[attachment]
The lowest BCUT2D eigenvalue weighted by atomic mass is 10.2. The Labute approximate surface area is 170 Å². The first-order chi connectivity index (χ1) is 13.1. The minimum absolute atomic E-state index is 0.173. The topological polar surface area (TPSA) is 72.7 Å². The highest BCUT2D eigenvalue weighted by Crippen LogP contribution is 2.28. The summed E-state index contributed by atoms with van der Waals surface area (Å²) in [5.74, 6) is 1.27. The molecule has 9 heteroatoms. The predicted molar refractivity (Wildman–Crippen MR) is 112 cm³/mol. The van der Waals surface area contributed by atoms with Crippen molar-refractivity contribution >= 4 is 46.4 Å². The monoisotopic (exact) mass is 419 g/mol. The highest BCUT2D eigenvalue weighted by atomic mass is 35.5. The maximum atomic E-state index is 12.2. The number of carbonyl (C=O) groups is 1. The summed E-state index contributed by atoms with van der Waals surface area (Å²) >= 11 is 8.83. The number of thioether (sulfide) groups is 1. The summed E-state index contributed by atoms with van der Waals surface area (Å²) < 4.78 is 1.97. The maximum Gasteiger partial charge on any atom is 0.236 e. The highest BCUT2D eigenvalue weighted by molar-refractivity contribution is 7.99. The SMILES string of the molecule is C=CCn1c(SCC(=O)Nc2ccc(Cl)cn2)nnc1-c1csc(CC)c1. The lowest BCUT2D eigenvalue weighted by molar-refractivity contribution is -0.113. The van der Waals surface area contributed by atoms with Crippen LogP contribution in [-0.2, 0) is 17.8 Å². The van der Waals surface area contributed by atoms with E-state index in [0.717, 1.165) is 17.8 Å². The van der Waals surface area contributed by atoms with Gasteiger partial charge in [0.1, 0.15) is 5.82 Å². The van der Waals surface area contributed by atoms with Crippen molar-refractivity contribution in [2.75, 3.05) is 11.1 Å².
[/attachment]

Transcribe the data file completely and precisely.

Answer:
The lowest BCUT2D eigenvalue weighted by atomic mass is 10.2. The Labute approximate surface area is 170 Å². The first-order chi connectivity index (χ1) is 13.1. The minimum absolute atomic E-state index is 0.173. The topological polar surface area (TPSA) is 72.7 Å². The highest BCUT2D eigenvalue weighted by Crippen LogP contribution is 2.28. The summed E-state index contributed by atoms with van der Waals surface area (Å²) in [5.74, 6) is 1.27. The molecule has 9 heteroatoms. The predicted molar refractivity (Wildman–Crippen MR) is 112 cm³/mol. The van der Waals surface area contributed by atoms with Crippen molar-refractivity contribution >= 4 is 46.4 Å². The monoisotopic (exact) mass is 419 g/mol. The highest BCUT2D eigenvalue weighted by atomic mass is 35.5. The maximum atomic E-state index is 12.2. The number of carbonyl (C=O) groups is 1. The summed E-state index contributed by atoms with van der Waals surface area (Å²) >= 11 is 8.83. The number of thioether (sulfide) groups is 1. The summed E-state index contributed by atoms with van der Waals surface area (Å²) < 4.78 is 1.97. The maximum Gasteiger partial charge on any atom is 0.236 e. The highest BCUT2D eigenvalue weighted by molar-refractivity contribution is 7.99. The SMILES string of the molecule is C=CCn1c(SCC(=O)Nc2ccc(Cl)cn2)nnc1-c1csc(CC)c1. The lowest BCUT2D eigenvalue weighted by molar-refractivity contribution is -0.113. The van der Waals surface area contributed by atoms with Crippen LogP contribution in [-0.2, 0) is 17.8 Å². The van der Waals surface area contributed by atoms with E-state index in [0.717, 1.165) is 17.8 Å². The van der Waals surface area contributed by atoms with Gasteiger partial charge in [0.1, 0.15) is 5.82 Å². The van der Waals surface area contributed by atoms with Crippen molar-refractivity contribution in [2.75, 3.05) is 11.1 Å².